Trading away good players is hard enough. It’s nearly impossible to trade away a player who returned such value on investment that he was being considered a league-winner.
Enter Darren Waller.
Turn back the clock a year, and Waller was coming off of his fourth straight underwhelming year in the league. Through those four years, he totaled 29 targets, 18 receptions, 178 yards, and two touchdowns. In the fantasy realm, he was an undrafted afterthought.
Fast forward to today, and the 27-year old is being drafted a the TE5 in dynasty startups. Those who rostered him last year likely paid next to nothing for the eventual TE3 overall. That’s a league-winner. However, as Tom Brady showed us this week, all good things must come to an end.
The price is right to sell Waller, but not for the reasons you might think.
Year In Review
Offseason coach-speak started to stir the conversation around Waller before the start of this past season. Also, the projected addition of Antonio Brown was going to give the Oakland Raiders a legit No. 1 receiving option. Still, to have expected Waller’s outcome did not seem feasible last fall.
Everything lined up perfectly for Waller to have a breakout season. Brown and his inevitable negative outcome never made it to Week 1, and the Raiders were left with Tyrell Williams and Zay Jones as their top two wide receivers. Williams and Jones combined for 109 targets, which did not compare favorably to Waller’s 117.
The return of a healthy Hunter Renfrow near the end of last season put a dent in Waller’s production as well. Renfrow was highly efficient with his opportunities and has a chance to surprise fantasy owners this year based on his cheap ADP.
Waller also benefitted from a 24% target share, which tied for second amongst tight ends, and he rarely left the field as noted by his substantial snap percentage.
Waller was drafted as a wide receiver by the Baltimore Ravens in 2015, who immediately transitioned him to the tight end position. Because of his initial wide receiver role, he shows up in the RotoViz Freak Score Calculator. His size/speed combination puts him in elite company.
His athleticism was on full display last season when he finished as the TE2 in yards-after-catch, just coming in behind George Kittle.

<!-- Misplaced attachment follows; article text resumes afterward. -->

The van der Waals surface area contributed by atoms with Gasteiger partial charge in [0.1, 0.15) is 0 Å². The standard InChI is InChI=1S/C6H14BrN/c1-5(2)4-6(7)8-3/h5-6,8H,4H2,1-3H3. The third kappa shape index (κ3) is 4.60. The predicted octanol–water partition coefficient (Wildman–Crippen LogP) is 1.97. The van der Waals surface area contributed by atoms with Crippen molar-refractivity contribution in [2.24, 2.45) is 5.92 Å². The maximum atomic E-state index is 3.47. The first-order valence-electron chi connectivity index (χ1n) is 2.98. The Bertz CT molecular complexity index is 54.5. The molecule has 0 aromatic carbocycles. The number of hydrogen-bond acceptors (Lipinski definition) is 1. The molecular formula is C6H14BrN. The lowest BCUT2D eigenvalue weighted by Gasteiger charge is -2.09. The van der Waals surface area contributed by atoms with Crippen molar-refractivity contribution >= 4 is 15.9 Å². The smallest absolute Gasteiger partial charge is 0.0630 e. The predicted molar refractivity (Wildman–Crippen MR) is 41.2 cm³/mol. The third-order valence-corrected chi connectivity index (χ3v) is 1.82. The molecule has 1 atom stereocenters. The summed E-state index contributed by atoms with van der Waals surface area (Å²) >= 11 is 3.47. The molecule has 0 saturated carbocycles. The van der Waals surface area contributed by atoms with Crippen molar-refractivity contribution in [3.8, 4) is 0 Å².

Looking at Waller’s closest comps for other tight ends in their fifth year according to the RotoViz Screener, it’s hard to ignore some of the elite players on that list.
In my opinion, the question then comes down to this: do you believe Waller, as a fifth-year breakout, has the ability, opportunity, and upside to be mentioned in the same vein as Rob Gronkowski or Travis Kelce? For me, I can’t justify those comparisons based on one exceptional year. While I believe Waller will be fantasy relevant, I think we’ve already seen his ceiling.
Waller had a perfect storm of opportunities that he made the most of in 2019. There’s no denying he’s a great story considering he’s gone from a stint on Injured Reserve and two drug suspensions to being a top-five drafted tight end.
The Raiders are likely to address the wide receiver room this offseason either via draft or free agency. As of this writing, they have already added veteran tight end Jason Witten to the fold, which does not make much sense considering how well Waller and younger teammate Foster Moreau performed last season.
As mentioned, Waller is currently being drafted as the TE5. I can’t justify taking him there based on who else is going around him. In startup drafts, I would rather have Odell Beckham Jr., JuJu Smith-Schuster, or A.J. Brown, who are all being taken in the same range. Instead, I would pivot to this middle-round tight end.
Waller could offset a potential dip in target volume in 2020 by scoring more than his three touchdowns from 2019. However, I do not foresee a top-three finish for him at the position. I do believe he will have startable value and will remain a mid-to-backend TE1, but his perfect storm of opportunities will likely not happen again.